Saturday, June 7, 2014

inSPIREd Sunday



May 2011 - St. Petersburg Russia

It was just spectacular to round a corner in the bustling city of St. Petersburg, with all its canals and see this cathedral.
We had an especially beautiful spring day.


Church of the Resurrection of Jesus Christ is known to Petersburgers as the Church of the Savior on the Spilled Blood - or even just the Church on the Blood - as it marks the spot where Alexander II was fatally wounded in an assassination attempt on March 1, 1881. Designed by Alfred Parland in the style of 16th and 17th-century Russian churches, the Church of the Resurrection provides a stark (some would say jarring) contrast to its surroundings of Baroque, Classical and Modernist architecture.




Alexander II died of wounds inflicted in an attack by the terrorist group People's Will. Immediately, his heir, Alexander III, declared his intention to erect a church on the site in his father's memory, and moreover to have this church built in "traditional Russian" style - in distinction to what he saw as the contaminating Western influence of Petersburg.

Eventually, after Alexander had rejected several architects' designs, Archimandrite Ignaty gave the job to Parland, but made the design himself. The church's final composition drew heavily from St. Basil's Cathedral in Moscow and the Vladimir Cathedral in Kiev. Construction began in 1883, and Ignaty died shortly afterward, leaving Parland to complete the job.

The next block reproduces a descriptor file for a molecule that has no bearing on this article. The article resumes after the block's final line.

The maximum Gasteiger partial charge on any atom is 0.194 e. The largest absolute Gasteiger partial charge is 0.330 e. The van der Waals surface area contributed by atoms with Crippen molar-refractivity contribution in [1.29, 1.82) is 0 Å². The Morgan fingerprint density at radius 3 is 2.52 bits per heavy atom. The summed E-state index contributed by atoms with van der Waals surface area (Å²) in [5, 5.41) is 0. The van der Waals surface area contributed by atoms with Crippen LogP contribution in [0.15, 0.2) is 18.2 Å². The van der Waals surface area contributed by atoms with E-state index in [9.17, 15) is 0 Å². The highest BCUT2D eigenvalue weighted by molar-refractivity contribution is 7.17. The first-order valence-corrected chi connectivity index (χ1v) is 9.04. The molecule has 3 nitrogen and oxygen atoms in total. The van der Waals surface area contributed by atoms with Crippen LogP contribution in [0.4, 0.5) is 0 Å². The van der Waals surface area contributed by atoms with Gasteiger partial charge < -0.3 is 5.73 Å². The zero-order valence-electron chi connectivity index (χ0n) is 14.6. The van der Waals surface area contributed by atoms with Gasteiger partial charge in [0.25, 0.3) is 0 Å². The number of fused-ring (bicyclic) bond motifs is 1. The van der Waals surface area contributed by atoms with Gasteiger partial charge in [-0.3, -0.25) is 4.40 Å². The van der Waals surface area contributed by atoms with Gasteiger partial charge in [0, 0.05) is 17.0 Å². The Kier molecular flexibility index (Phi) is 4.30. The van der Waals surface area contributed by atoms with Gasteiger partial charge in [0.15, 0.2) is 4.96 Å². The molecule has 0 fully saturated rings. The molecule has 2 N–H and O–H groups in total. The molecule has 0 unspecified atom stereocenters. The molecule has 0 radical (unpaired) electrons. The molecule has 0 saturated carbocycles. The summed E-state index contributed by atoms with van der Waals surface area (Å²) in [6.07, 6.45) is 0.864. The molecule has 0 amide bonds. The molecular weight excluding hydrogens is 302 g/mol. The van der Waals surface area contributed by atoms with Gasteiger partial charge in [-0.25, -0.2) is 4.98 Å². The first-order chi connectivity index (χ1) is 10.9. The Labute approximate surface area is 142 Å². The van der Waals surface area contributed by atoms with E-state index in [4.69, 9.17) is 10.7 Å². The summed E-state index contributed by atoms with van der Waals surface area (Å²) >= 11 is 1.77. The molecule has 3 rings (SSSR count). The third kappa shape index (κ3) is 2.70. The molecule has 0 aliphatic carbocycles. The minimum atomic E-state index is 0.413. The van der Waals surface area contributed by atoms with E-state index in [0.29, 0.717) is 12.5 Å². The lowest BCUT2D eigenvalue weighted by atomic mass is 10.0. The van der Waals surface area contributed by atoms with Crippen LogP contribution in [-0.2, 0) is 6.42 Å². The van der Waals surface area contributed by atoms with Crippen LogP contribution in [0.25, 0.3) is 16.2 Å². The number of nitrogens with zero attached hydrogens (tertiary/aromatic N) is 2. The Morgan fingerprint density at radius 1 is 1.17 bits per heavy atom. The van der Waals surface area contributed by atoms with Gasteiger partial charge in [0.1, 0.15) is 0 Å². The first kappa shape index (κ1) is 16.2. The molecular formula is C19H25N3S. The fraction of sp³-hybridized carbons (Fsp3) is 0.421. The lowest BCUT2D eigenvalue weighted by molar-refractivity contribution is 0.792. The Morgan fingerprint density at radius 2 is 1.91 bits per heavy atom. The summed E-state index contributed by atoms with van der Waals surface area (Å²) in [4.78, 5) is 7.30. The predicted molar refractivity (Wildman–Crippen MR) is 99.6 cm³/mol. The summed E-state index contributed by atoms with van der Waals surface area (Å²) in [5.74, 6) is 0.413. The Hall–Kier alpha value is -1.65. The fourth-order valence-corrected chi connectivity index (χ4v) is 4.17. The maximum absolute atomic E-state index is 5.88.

No baptisms, funeral services, weddings, or other traditional church services were held in the Church on the Blood, as this was not in Alexander III's plans. However, weekly requiems (for Alexander II) and sermon readings attracted large numbers of worshippers.


After the Revolution, the church - despite becoming an official cathedral in 1923 - was looted. It was closed in 1932, and essentially turned into a garbage dump. Rumors abounded that the church would be torn down. Damage from World War II and the Siege of Leningrad can still be seen on the church's walls.

After World War II, the church was used as a warehouse for the Small Opera Theatre. The valuable shrine was almost completely destroyed. Four jasper columns with mosaic mountings in them, and a part of the balustrade were all that remained.








6 comments:

  1. Beautiful... and yes, there seem to be blemishes that I assume are from that period of time.

    I'd love to see St. Petersburg, particularly the Hermitage.

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  2. A wonderful series of photos! The church is so beautiful! And all the historical facts you shared ... gorgeous!

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  3. These are gorgeous shots! That is one place I would like to go one day!

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  4. These are gorgeous shots. That is one place I would like to go one day! Blogger seems to be losing my comment so I hope it works this time.

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  5. awesome. would love to see this beauty in person. ( :

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  6. Spectacular!
    Tom The Backroads Traveller

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